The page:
U.S. Department of Labor

11/12/2019 | Press release | Distributed by Public on 11/12/2019 12:21

U.S. Department of Labor Finds Three Chicago Area Companies Violated Child Labor Regulations After Minors Suffer Serious Injuries

CHICAGO, IL - After investigations by the U.S. Department of Labor's Wage and Hour Division (WHD), it was determined that three Chicago-area companies - Maria V. Contracting, Prate Roofing & Installations LLC, and Red Line Management - violated the Child Labor Provisions of the Fair Labor Standards Act (FLSA). WHD has also assessed a total of $127,262 in civil money penalties against the companies under the Child Labor Enhanced Penalty Program (CLEPP) because three minors suffered substantial impairment during their unlawful employment.

WHD opened the investigations after receiving referrals from the Department's Occupational Safety and Health Administration (OSHA) regarding injuries suffered by minors employed in positions that violate 'Hazardous Occupation Orders,' which prohibit specific jobs for workers under 18.

'The Child Labor Standards specifically prohibit minors from working with equipment and in jobs that expose them to hazards. In each of these cases, minor employees suffered serious injuries because they were assigned tasks - such as working on roofs, and operating forklifts or other dangerous machinery - that violate employment rules for minors,' said Wage and Hour Division District Director Tom Gauza in Chicago, Illinois. 'The U.S. Department of Labor's Wage and Hour Division is committed to ensuring minors and their parents are aware of the child labor rules and that employers comply. We encourage employment opportunities for minors, but they must be safe.'

WHD assessed civil money penalties of $63,814 to Maria V. Contracting after investigators found a minor employed by the company suffered electrical shock and serious burns when he fell 25 feet from an excavator bucket while cutting power lines. He also sustained fractures to his right femur and patella bone. Investigators found the company violated Child Labor standards by allowing a minor to drive a company pick-up, work on roofs, conduct demolition tasks and work around power-driven hoisting apparatus.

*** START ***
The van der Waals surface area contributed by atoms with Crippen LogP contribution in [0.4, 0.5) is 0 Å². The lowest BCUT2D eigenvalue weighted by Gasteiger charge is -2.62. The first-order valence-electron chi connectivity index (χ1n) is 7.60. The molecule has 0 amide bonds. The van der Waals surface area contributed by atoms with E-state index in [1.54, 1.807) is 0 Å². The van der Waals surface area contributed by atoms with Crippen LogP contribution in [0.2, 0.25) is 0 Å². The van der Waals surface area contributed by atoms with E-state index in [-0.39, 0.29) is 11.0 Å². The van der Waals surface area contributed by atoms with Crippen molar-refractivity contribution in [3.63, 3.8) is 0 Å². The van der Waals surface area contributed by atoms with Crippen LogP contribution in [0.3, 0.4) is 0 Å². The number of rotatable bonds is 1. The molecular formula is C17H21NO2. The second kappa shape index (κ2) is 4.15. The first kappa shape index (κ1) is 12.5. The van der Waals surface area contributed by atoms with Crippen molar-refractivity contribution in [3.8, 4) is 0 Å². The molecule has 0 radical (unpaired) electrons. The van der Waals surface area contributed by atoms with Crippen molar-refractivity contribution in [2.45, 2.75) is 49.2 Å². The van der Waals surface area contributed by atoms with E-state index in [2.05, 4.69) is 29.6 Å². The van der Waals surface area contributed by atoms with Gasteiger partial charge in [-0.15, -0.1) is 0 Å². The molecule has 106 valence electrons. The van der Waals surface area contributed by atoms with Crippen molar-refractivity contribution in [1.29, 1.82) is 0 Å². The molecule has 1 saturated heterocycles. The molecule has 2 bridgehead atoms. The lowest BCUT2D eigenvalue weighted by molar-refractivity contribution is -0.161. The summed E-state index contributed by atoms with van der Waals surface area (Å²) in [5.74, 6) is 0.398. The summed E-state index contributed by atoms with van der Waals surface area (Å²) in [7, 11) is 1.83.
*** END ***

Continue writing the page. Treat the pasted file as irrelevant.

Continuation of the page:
WHD assessed Prate Roofing & Installations LLC with $16,742 in civil money penalties after the Wauconda, Illinois, employer allowed a 16-year-old worker to engage in roofing activities. Investigators found that, while working on a roof, he fell approximately 25 feet through a skylight onto a concrete floor. OSHA investigators determined the minor was not attached to safety cord or wearing a helmet. He suffered a burst fracture in his spine and a fracture dislocation of the ankle requiring emergency surgeries and several months of rehabilitation.

WHD assessed Red Line Management with $46,706 in civil money penalties after a 17-year-old employee suffered multiple injuries when he fell more than 6 feet while riding on top of a forklift to steady the load. The fall resulted in a chest contusion, fractured left arm, torn left rotator cuff and torn ligaments in both knees that required multiple surgeries and months of rehabilitation. Investigators found the minor was operating forklifts, a prohibited occupation for minors, about 75 percent of his time on the job.

The CLEPP provides for civil money assessments of $11,000 to $50,000 for each employee who was the subject of a violation of the child labor regulations and suffered permanent loss, permanent paralysis, or substantial impairment because of their employment.

For more information about the child labor standards, the FLSA, and other laws enforced by WHD, contact the Division's toll-free helpline at 866-4US-WAGE (487-9243). Employers who discover overtime or minimum wage violations may self-report and resolve those violations without litigation through the PAID program. Information is also available at https://www.dol.gov/whd, including a search tool to use if you think you may be owed back wages collected by the Division.

WHD's mission is to promote and achieve compliance with labor standards to protect and enhance the welfare of the nation's workforce. WHD enforces federal minimum wage, overtime pay, recordkeeping, and child labor requirements of the Fair Labor Standards Act. WHD also enforces the Migrant and Seasonal Agricultural Worker Protection Act, the Employee Polygraph Protection Act, the Family and Medical Leave Act, wage garnishment provisions of the Consumer Credit Protection Act, and a number of employment standards and worker protections as provided in several immigration related statutes. Additionally, WHD administers and enforces the prevailing wage requirements of the Davis-Bacon Act and the Service Contract Act, and other statutes applicable to federal contracts for construction and for the provision of goods and services.

The mission of the Department of Labor is to foster, promote, and develop the welfare of the wage earners, job seekers, and retirees of the United States; improve working conditions; advance opportunities for profitable employment; and assure work-related benefits and rights.